7 differences between brown and grizzly bears

October 10, 2016 Marina Karpova, RBTH
Now that bears have become part of the debate in the U.S. presidential election, it’s important to know what makes the two subspecies distinct.
Bear
Find out how to tell an American bear from a Russian one! Source: Getty Images

"There’s an old proverb that says the Russian bear never dies, it just hibernates” — at least according to U.S. Republican vice-presidential candidate Mike Pence, who made the statement during his debate with Democratic vice presidential nominee Tim Kaine on Oct. 4. The next day, Russian Foreign Ministry spokeswoman Maria Zakharova recounted Pence's joke on her Facebook page, and included a comment of her own. "I'd add – in contrast to the grizzly," Zakharova wrote.

And just like that, bears became yet another point of tension between the U.S. and Russia during this election season. Here are seven important differences to know:

1. Location

Two mature Brown bears lay stretched out on a log at Alaska Wildlife Conservation Center, Southcentral Alaska, Summer / Source: Alamy/Legion MediaTwo mature Brown bears lay stretched out on a log at Alaska Wildlife Conservation Center, Southcentral Alaska, Summer / Source: Alamy/Legion Media

The grizzly bear (Ursos actos horribilis) is a subspecies of the brown bear (Ursus arctos), which is close to the East Siberian subspecies of the brown bear (Ursus arctos collaris). In the U.S., grizzlies live mainly in Alaska, as well as in Montana and Wyoming, mostly around the Yellowstone-Teton area. The East Siberian brown bear inhabits almost the entire Russian forest zone, except for its southern regions.

2. Appearance

Brown bear sitting in the autumn forest / Source: Getty ImagesBrown bear sitting in the autumn forest / Source: Getty Images

Grizzlies weigh up to one ton, can reach 13 feet in length and are considered one of the planet's 10 most ferocious animals. The grizzly's hair is long and has a gray tint.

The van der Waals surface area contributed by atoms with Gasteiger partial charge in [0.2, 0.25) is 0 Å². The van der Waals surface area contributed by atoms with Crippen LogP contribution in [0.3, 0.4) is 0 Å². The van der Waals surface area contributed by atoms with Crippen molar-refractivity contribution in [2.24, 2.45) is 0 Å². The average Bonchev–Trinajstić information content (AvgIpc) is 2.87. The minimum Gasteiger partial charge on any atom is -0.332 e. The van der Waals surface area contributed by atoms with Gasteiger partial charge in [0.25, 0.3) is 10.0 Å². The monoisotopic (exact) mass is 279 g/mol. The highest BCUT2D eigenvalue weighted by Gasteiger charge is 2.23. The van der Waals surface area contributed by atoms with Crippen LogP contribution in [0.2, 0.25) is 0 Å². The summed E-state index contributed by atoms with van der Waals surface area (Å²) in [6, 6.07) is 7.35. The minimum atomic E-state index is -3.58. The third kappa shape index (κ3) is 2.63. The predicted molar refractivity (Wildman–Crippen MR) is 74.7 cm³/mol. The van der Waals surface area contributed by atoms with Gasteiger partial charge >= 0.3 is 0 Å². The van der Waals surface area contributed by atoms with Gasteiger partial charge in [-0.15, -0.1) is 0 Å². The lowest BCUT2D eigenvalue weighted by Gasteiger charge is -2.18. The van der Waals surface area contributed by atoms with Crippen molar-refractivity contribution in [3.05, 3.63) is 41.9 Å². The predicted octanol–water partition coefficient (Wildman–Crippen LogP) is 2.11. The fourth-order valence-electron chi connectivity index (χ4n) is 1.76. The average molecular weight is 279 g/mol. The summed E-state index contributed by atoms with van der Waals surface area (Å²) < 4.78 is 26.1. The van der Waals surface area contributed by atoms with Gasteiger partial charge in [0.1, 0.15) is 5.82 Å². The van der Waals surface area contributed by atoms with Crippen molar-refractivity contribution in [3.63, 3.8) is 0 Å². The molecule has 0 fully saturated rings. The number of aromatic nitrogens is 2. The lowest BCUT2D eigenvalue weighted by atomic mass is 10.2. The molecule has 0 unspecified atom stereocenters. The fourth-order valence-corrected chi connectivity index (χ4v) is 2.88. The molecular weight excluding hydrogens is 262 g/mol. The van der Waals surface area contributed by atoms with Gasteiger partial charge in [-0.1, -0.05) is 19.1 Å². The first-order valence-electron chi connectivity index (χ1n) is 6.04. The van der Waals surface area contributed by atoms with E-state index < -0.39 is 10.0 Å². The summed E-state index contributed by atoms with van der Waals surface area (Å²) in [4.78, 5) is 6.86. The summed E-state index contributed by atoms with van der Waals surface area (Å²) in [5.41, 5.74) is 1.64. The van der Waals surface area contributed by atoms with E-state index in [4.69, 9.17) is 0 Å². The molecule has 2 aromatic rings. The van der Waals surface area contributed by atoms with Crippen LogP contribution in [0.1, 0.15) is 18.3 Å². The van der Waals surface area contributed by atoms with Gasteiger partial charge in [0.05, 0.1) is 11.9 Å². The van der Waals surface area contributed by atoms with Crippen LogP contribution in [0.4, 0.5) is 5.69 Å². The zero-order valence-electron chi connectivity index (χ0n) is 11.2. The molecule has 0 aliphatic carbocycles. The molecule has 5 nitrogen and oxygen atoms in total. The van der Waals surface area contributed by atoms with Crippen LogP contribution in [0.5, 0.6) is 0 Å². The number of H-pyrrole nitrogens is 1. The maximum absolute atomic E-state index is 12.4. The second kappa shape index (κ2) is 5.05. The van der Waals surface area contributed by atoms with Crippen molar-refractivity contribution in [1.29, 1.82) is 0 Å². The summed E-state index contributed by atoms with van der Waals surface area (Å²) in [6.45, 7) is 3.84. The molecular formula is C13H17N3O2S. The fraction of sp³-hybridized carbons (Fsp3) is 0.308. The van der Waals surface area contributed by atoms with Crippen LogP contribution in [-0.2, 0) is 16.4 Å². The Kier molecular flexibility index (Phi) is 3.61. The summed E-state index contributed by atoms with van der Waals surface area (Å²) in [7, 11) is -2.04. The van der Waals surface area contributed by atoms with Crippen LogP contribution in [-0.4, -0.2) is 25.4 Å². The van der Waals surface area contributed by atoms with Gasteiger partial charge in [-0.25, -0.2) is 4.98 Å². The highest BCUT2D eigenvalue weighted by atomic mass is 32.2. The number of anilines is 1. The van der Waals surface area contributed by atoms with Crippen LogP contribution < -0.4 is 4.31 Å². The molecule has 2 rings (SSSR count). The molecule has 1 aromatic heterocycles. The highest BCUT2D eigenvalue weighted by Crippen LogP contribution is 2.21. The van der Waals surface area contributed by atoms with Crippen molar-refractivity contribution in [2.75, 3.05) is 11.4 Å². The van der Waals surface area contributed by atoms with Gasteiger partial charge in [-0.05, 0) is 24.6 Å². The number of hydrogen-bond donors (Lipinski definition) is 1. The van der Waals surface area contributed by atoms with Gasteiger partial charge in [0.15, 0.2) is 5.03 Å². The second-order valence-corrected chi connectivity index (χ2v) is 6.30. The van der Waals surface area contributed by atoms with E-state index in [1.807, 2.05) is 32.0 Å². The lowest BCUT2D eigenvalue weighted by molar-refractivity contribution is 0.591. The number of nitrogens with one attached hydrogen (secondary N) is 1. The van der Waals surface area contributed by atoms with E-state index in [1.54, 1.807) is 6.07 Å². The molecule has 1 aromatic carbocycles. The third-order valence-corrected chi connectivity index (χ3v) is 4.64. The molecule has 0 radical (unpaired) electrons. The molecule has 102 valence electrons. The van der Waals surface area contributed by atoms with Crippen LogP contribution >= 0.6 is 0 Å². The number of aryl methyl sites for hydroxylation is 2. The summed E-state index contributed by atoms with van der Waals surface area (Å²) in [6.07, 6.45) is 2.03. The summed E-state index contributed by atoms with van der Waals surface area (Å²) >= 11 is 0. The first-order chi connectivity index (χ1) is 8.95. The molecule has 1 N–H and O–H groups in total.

Russian bears have short brown-tinged hair, they are smaller and weaker than the grizzly, but nimbler and, according to experts, not so club-footed.

3. Image

Grizzly bear / Source: Getty ImagesGrizzly bear / Source: Getty Images

Grizzlies have a pretty bad reputation as fearsome predators. In American folklore, grizzlies are responsible for nearly eating Goldilocks and for attacking Leonardo DiCaprio in "The Revenant."

In Russian folk tales, bears are considered wise and judicious animals. They are affectionately known as Mishka (a diminutive of the male name Mikhail) and often appear on national symbols. One example of this is the bear that was the symbol of the 1980 Summer Olympics in Moscow.

4. Manicure

The Kamchatka brown bear / Source: Getty ImagesThe Kamchatka brown bear / Source: Getty Images

Grizzly bears can have claws up to 6 inches long. The Russian bear's claws are significantly shorter. These claws give a grizzly an opportunity to maul its victim on the fly, whereas the Russian bear can rely only on its teeth.

5. Working out

Grizzly Bear, Alaska / Source: Getty ImagesGrizzly Bear, Alaska / Source: Getty Images

While the Russian bear climbs trees in search of snacks, the grizzly remains dreamily looking at the sky — it is hampered from climbing trees by its long claws and heavy body.

6. Diet

The Kamchatka brown bear / Source: Getty ImagesThe Kamchatka brown bear / Source: Getty Images

Both grizzlies and Russian bears are omnivorous. Their favorite delicacies are plants, berries, nuts, honey and, of course, freshly caught salmon. Their diets vary only according to different types of plants, nuts and fish available on each continent.

7. Tail

Grizzly bear feeds on a jumping salmon, Alaska / Source: Getty ImagesGrizzly bear feeds on a jumping salmon, Alaska / Source: Getty Images

The grizzly has a very short tail; the brown bear's tail is longer, but not much. The reason behind this feature is unclear.

(BONUS) Politics

Brown bear cub foraging in woods / Source: Getty ImagesBrown bear cub foraging in woods / Source: Getty Images

The political views of both bears are unknown.

Read more: Hollywood star Steven Seagal goes bear watching in Russia’s Far East>>>

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